These organisations have made it clear that the issue that has prompted their formation is the ordination of practising gay ministers, bishops and so on.

I find it disturbing that these fellowships, which proclaim the gospel loudly, have been launched by denigrating a minority. It is easy to stir any majority group into action against a minority, as we have seen throughout history.

The fellowships have played down

their views on issues that have a big impact -- for instance, women elders and ministers.

Is this honest and open?

Charles Thompson,




Energy efficiency

Patrick Harvie is wrong to suggest  that the Home Insulation Scheme has been "set up to fail" (The Herald, September 28). Nothing could be further from the truth.

In its first year, the scheme will offer 10 council areas across Scotland help in making their homes more energy efficient.

Free energy efficiency measures will be offered to low-income house-holds whose homes are suitable and discounted measures to those on higher incomes.

The scheme is part of a long-term drive to improve the energy efficiency of Scotland’s housing, and other council areas will benefit from it in the future.

The Greens want home insulation to be free to all, regardless of income. In the real world, against a backdrop of economic turmoil and a tight budget settlement from the UK government, our priority is to focus resources where they are most needed.

Alex Neil,

Minister for Housing and Communities,

The Scottish Government,

The Scottish Parliament, Edinburgh.



Incineration of waste may be inevitable and necessary to meet future Landfill Directive commitments


Those who advocate campaigning against waste incinerators should be aware that the Landfill Directive requires that, by 2013, we divert 50% of the waste we send to landfill, based on 1995 tonnages ("Campaigners hit out at plans for more incinerators", The Herald, September 30). The 2020 target is 65% diverted.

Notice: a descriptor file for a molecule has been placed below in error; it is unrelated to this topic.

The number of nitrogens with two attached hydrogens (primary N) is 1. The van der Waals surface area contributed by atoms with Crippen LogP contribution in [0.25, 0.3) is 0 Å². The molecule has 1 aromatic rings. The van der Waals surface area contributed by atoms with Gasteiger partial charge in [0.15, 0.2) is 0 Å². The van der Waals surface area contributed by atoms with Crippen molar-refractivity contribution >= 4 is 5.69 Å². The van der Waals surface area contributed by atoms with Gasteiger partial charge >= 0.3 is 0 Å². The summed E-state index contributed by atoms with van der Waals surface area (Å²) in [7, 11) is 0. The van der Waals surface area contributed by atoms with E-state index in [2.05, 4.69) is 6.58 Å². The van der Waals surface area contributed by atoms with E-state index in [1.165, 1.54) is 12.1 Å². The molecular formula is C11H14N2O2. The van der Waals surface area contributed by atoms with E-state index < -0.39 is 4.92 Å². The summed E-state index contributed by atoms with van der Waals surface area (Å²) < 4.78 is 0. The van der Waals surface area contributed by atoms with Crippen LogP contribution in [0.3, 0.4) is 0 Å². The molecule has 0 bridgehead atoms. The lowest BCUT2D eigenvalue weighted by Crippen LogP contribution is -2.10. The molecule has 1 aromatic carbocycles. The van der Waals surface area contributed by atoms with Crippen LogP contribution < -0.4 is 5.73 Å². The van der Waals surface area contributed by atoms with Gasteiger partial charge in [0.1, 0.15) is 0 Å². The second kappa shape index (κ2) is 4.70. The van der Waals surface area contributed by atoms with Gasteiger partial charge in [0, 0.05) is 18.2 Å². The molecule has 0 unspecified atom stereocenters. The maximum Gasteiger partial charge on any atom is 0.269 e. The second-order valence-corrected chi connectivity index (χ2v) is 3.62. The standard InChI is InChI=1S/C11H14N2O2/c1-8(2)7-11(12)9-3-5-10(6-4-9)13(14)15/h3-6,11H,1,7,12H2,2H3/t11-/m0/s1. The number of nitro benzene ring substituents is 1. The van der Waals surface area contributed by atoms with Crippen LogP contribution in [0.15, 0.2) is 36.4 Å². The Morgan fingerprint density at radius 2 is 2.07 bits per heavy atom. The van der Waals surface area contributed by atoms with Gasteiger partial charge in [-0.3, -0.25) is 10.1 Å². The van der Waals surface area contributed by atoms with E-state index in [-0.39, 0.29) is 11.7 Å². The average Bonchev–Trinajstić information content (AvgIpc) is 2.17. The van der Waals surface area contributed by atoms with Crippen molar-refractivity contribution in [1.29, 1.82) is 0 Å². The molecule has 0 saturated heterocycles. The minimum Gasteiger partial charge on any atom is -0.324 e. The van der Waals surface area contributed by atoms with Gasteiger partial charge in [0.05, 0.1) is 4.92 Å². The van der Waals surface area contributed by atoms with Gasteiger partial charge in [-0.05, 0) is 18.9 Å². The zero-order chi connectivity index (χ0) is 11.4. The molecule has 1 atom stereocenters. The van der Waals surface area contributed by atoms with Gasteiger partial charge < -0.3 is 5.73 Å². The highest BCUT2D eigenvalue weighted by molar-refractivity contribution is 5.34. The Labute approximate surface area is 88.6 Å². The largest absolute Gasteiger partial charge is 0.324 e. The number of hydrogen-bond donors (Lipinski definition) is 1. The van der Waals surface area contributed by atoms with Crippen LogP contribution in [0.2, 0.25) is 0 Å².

Although Scotland’s councils have made significant progress in improving

household waste recycling, with the front-runners now achieving more than 40%, it is now recognised that some form of tertiary treatment -- for instance, anaerobic digestion (processes during which micro-organisms break down biodegradable material in the absence of oxygen) -- is inevitable if we are to avoid swingeing fines for failing to meet the diversion targets.

The technology associated with the thermal treatment of waste (and it should be considered as a treatment rather than a disposal option) has progressed in the past few decades and is seen as being able to play an integral part in our National Waste Strategy.

The Scottish Government has recognised, however, that public concerns need to be addressed and has, therefore, placed a limit (25%) on the installed capacity eventually delivered.

There is, however, another avenue that is worth exploring if we are to comply with the Landfill Directive. For some reason, the UK has accepted a proposition that commercial waste collected by local councils must be considered as municipal waste. If the same waste is collected by a contractor, it escapes the diversion targets. This means that if a council stops collecting non-household waste, it disappears from its records, although it still exists to be collected by a contractor.

If this definition was to be revisited so that the directive only applied to household waste collected by councils, the diversion tonnages would be defined more strictly and compliance with the directive more readily secured.

John F Crawford,


How refreshing and well balanced I found John Peter’s letter (September 30).

The UN World Climate Change Conference in Geneva a couple of weeks ago was told by Mojib Latif, one of the world’s top climate modellers, that forecasts of climate change are about to go seriously out of kilter and we could be about to enter one or even two decades of cooler temperatures.

This authoritative conclusion went largely unreported. Vested interests and financial incentives for academia conspire to suppress information that fails to support dire predictions of looming catastrophe. Al Gore has a lot to answer for with his splendid but blatantly misleading film, An Inconvenient Truth.

A sense of balance is long overdue, in view of the enormous sums about to be spent in averting a crisis forecast by questionable computer models. Too many people have been brainwashed by propaganda. We must challenge the spurious claims.

David Kelly,


Join the debate, contact Herald Letters here